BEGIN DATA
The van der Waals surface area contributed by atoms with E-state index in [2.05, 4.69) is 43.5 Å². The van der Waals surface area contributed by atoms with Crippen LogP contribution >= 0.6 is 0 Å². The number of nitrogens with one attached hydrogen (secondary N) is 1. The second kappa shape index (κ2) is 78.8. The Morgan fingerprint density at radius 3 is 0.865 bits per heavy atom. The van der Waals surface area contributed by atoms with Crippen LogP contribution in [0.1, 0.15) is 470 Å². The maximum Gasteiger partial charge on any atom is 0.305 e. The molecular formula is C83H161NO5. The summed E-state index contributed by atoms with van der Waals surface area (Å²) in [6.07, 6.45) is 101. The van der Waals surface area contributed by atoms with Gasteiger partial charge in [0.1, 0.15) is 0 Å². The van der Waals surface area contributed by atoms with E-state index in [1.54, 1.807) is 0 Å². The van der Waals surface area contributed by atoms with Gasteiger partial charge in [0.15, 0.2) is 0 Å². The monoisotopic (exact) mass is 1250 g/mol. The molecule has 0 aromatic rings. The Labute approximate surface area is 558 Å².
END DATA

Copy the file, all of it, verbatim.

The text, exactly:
The van der Waals surface area contributed by atoms with E-state index in [2.05, 4.69) is 43.5 Å². The van der Waals surface area contributed by atoms with Crippen LogP contribution >= 0.6 is 0 Å². The number of nitrogens with one attached hydrogen (secondary N) is 1. The second kappa shape index (κ2) is 78.8. The Morgan fingerprint density at radius 3 is 0.865 bits per heavy atom. The van der Waals surface area contributed by atoms with Crippen LogP contribution in [0.1, 0.15) is 470 Å². The maximum Gasteiger partial charge on any atom is 0.305 e. The molecular formula is C83H161NO5. The summed E-state index contributed by atoms with van der Waals surface area (Å²) in [6.07, 6.45) is 101. The van der Waals surface area contributed by atoms with Gasteiger partial charge in [0.1, 0.15) is 0 Å². The van der Waals surface area contributed by atoms with E-state index in [1.54, 1.807) is 0 Å². The van der Waals surface area contributed by atoms with Gasteiger partial charge in [0.15, 0.2) is 0 Å². The monoisotopic (exact) mass is 1250 g/mol. The molecule has 0 aromatic rings. The Labute approximate surface area is 558 Å².